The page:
At the start of this trading week, the USD index formed a 'golden cross', whereby its 50-day simple moving average crossed above its 200-day counterpart. Such an event typically suggests that more gains are in store.
However, also on Monday, this index completed an 'evening star' which is a bearish, three-candlestick pattern that usually denotes the reversal of a trend.
Faced with these seemingly conflicting technical indicators, the question facing traders now is, "where to next for this USD index"?
Note that this index measures the greenback’s performance via six currency pairs, all in equal weights:
Dollar climbs on heightened ‘tapering’ expectations
The greenback has been on an uptrend since that May-June trough, fueled by expectations that the US Federal Reserve is closer to easing up on its asset purchases that have supported financial markets since the pandemic. This process of paring back its quantitative easing programme is also simply known as “tapering”.
As the Fed buys less bonds, prices are expected to fall and their yields should then eventually rise. When yields rise, that should bring the US dollar along with it, hence the uptrend.
Markets are currently forecasting that the tapering process could be completed by 4Q 2022 which would then pave the way for a US interest rate hike. As Fed officials had indicated during their June FOMC meeting, we could see interest rates being raised twice in 2023. That caught markets by surprise and triggered a climb of more than 3% for this index since that June policy meeting, even after taking into account the recent pullback.
Such prospects for tapering to happen sooner rather than later have far-reaching consequences across various asset classes, influencing how much money flows into tech stocks vs. cyclical stocks, or bonds, and even gold.
Markets could get next major cue on tapering this Friday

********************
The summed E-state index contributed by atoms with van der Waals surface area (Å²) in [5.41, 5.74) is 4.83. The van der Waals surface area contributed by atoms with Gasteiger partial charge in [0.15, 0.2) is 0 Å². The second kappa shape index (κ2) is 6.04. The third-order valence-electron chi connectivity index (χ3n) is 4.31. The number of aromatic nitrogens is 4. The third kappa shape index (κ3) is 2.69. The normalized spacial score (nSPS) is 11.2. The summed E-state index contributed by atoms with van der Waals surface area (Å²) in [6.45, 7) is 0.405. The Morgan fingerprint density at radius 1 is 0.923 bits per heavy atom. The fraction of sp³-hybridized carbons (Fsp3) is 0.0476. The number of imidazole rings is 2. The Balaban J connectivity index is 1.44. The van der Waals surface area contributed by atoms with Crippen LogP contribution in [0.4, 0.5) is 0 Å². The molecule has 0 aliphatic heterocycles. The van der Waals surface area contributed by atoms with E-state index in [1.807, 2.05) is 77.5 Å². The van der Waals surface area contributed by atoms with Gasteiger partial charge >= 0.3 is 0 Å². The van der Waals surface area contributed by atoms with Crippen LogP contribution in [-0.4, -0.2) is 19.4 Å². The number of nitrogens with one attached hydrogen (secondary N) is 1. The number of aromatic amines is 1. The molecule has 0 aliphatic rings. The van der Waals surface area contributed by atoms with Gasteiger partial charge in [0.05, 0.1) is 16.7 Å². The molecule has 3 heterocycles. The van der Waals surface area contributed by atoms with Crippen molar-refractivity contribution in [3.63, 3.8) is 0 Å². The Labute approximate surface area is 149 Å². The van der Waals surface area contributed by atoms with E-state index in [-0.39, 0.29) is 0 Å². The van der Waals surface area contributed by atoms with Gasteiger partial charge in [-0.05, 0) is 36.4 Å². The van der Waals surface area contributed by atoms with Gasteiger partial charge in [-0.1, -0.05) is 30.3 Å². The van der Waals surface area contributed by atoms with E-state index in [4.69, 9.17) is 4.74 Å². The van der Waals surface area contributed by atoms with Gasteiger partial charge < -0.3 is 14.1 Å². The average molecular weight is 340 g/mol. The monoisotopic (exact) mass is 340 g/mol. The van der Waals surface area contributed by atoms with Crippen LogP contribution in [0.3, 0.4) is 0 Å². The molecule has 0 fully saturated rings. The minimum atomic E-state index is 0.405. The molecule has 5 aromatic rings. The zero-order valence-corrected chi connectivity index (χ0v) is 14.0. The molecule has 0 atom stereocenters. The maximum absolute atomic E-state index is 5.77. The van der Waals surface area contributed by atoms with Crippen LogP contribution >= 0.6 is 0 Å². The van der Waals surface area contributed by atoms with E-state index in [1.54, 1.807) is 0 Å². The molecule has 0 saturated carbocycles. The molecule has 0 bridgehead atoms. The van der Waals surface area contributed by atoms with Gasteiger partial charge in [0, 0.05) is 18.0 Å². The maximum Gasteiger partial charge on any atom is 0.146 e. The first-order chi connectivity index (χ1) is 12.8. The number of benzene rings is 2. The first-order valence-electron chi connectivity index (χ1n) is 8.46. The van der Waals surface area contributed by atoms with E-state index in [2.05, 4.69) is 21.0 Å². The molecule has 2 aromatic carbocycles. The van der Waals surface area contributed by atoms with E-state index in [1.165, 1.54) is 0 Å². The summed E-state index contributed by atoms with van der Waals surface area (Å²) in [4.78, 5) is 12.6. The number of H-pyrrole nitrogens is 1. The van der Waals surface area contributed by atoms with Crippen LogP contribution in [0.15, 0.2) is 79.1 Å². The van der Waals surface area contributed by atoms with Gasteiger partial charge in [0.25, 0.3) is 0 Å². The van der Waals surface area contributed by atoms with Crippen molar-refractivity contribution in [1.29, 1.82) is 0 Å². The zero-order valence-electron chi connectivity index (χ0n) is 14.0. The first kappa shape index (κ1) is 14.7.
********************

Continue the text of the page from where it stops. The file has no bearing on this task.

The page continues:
Amid such a narrative, investors and traders worldwide will be closely monitoring what Fed Chair Jerome Powell might say about the central bank's tapering timeline, if he mentions it at all, this Friday. Powell is scheduled to deliver his highly-anticipated speech virtually at the Jackson Hole Economic Symposium, the Fed’s flagship event.
- Should Powell urge for more patience before embarking on the tapering process, that could prompt the US dollar to unwind more of its recent gains. The prior cycle high around 1.090 should then offer support, followed by potentially stronger support around the site of the 'golden cross' of 1.085.
- However, should Powell align closer with the hawkish chorus among Fed officials who are signaling that tapering is closer at hand, that could spur the US dollar onto fresh year-to-date highs. Dollar bulls are likely to eye the 1.12 mark which served as the support region for this USD index back in October 2020, provided this index can breach the 1.11 line once more.
Ultimately, it could be down to how strong a signal Powell sends during his Jackson Hole speech. It could turn out to be a non-event, as some segments of the markets believe.
However, seasoned market watchers would only know that all it takes is just one word and that could be enough to jolt markets worldwide.
Where to next for the US dollar?
Going back to the technical perspective, note that this USD index has now pulled back from overbought levels and is trading back within its Bollinger band. Its 14-day relative strength index has also moderated back into the sub-70 region (prices are said to be overbought when the RSI has hit or breached the 70 mark). Such indicators suggest that some of the froth has been cleared out of this USD index, leaving it poised to climb higher if indeed Powell’s words this Friday point markets in that direction.
In summary, I expect the US dollar’s uptrend to remain intact, as long as the Fed doesn’t abruptly back away from its intentions to taper.
Disclaimer: The content in this article comprises personal opinions and should not be construed as containing personal and/or other investment advice and/or an offer of and/or solicitation for any transactions in financial instruments and/or a guarantee and/or prediction of future performance. ForexTime (FXTM), its affiliates, agents, directors, officers or employees do not guarantee the accuracy, validity, timeliness or completeness, of any information or data made available and assume no liability as to any loss arising from any investment based on the same.